We couldn't just eat strawberry goodies. We needed some things to be savory too, and there were plenty of options. My grandkids wanted hotdogs. Why not? It's one of those summery events where hotdogs should be an option.
There was no place to sit. All the tables and chairs and hay bales were occupied. My family sat on the hard ground, and my daughter ran and found an empty chair for me and brought it over. I have a bad back. My grandchildren each had a delicious looking dog in hand. No ketchup or anything. They prefer them plain. That lack of taste doesn't come from my genes.
My three year old grandson had one bite. And then he left it sit in its foil wrap on his mother's jacket he was sitting on. He proceeded to play around our little group touching everything on the ground including the ground. His hands were so filthy. The rest of us ate and were getting ready to move on to another section of art booths, but he still had that hotdog sitting there.
I asked him, "Aren't you going to eat your hotdog?" He looked at me and shook his head. "Why not?" I asked. He shrugged his shoulders. He isn't much of a talker. "Is it too big to eat?" He nodded. "Would you like Grandma to break it in half and share it with you?" He does like to share. However, he shook his head no. Okay, I thought. He doesn't want to share today.
Except he did want to share. He just didn't want me to do the work of it. He walked over, took the hotdog out of the bun, broke it in half, and stretched out his arm as far as he could in my direction with a big smile on his face. He was so adorable!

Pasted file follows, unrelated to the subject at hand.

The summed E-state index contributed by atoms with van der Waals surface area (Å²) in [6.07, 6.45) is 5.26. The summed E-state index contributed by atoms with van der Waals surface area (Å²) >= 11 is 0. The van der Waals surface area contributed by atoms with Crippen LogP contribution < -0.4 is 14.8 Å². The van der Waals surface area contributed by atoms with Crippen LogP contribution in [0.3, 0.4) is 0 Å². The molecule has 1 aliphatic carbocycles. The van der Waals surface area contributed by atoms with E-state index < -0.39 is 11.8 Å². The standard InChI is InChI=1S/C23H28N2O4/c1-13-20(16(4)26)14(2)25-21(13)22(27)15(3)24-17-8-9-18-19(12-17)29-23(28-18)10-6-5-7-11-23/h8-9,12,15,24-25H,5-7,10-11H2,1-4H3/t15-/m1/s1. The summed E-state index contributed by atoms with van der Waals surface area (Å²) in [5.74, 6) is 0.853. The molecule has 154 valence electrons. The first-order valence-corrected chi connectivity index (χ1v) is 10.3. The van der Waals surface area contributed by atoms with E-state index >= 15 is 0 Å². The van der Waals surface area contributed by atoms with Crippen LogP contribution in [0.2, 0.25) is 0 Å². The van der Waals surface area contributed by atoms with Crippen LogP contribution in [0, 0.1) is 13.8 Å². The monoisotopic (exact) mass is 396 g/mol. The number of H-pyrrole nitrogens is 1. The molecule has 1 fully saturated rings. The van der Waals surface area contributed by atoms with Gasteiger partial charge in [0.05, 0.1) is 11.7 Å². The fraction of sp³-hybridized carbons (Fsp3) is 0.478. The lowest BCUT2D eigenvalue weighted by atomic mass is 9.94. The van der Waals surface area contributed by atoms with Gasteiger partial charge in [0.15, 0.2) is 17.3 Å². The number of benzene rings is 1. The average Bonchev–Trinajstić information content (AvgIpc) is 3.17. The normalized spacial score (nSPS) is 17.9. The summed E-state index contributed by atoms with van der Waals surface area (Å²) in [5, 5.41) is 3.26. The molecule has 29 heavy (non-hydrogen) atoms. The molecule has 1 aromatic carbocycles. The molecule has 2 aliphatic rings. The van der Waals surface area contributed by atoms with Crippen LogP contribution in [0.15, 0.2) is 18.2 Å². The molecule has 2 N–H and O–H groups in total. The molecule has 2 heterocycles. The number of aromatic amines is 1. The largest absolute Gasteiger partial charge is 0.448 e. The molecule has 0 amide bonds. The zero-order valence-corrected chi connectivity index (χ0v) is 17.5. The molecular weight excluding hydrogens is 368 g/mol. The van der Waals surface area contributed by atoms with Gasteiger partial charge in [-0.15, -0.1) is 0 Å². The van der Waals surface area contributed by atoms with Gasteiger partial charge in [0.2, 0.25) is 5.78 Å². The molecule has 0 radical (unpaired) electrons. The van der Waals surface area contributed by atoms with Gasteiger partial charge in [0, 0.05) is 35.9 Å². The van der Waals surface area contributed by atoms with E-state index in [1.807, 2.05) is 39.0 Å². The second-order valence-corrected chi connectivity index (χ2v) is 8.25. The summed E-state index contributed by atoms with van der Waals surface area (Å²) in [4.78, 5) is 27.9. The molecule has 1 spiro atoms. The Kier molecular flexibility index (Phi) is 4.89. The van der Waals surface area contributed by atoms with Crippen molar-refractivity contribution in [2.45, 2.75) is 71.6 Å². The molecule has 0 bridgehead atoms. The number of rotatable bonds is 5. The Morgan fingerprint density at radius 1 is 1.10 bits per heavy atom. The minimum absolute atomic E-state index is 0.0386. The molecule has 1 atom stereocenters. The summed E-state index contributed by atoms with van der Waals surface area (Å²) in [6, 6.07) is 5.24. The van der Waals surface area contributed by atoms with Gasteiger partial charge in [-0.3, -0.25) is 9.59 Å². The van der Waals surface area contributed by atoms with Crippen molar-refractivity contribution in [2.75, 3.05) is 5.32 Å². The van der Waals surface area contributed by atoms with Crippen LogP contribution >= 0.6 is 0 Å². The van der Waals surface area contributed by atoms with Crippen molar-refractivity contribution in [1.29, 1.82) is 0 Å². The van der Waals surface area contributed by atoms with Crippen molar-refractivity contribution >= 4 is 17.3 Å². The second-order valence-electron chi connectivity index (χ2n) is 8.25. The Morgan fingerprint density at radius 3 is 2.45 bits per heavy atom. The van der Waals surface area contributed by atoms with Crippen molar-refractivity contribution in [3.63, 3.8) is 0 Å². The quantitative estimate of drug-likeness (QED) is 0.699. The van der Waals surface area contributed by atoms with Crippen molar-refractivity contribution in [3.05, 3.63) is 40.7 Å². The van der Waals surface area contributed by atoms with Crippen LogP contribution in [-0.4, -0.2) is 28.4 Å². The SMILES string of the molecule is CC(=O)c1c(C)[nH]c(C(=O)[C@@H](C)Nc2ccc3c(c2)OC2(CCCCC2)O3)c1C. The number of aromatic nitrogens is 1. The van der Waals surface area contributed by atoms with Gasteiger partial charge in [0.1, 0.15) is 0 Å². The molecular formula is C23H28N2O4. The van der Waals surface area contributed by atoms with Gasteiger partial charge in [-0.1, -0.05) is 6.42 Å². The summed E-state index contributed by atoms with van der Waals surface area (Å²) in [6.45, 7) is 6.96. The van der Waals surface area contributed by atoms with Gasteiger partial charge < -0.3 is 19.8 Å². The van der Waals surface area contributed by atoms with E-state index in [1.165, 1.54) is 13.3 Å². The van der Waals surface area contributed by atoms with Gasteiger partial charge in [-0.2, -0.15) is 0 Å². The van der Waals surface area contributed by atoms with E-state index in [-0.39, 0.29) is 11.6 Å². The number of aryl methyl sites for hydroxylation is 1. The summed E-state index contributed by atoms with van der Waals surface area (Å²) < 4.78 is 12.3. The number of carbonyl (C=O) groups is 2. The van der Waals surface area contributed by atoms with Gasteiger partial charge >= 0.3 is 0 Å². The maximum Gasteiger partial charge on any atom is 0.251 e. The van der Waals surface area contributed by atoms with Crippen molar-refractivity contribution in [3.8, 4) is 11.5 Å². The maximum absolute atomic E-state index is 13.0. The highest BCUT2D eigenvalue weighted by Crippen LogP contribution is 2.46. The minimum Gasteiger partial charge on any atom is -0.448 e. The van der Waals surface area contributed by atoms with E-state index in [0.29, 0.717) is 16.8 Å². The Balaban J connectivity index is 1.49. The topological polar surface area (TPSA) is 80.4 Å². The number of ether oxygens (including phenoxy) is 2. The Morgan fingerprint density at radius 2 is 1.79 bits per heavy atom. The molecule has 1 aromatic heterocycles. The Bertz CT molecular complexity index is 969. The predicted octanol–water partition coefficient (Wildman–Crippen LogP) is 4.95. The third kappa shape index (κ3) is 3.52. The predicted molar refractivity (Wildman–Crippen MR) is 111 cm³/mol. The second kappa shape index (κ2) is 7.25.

I looked at his broad smile and smiled back. And then I looked at the half dog in his fist and thought about all the germs and dirt his hands touched as he played around our little group. And my stomach turned. My mind went into immediate action. What do I do? If I eat it, I risk getting sick. I have lupus. I have a messed up immune system that is just looking for an excuse to go into action and attack an organ in me. On the other hand, here is my grandson with his sweet brown eyes looking at me wanting to share with his grandma. I reached out, took my half, and said, "Thank you." His smile broadened.
Then, I leaned over to my daughter and asked her to open a ketchup packet for me. I said a silent prayer to God that the acidic nature of the tomatoes in the ketchup would kill any germs. Yes, I know it doesn't work that way. But, hey. No harm in the prayer.
I added ketchup with each bite. And with each bite I took, he took a bite of his half while smiling back at me. This shared hotdog was an opportunity for him and I to silently say to each other, "I see you." Another memory I am going to cherish every time I eat a hotdog.
It's pretty cool something as unhealthy as a hotdog can strengthen a relationship. It is the small things, the minor moments, that bring people together. To hell with the dirt. Make that moment count.
Do you have a hotdog moment with someone you love?
Thanks for reading!
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Humor In Chaos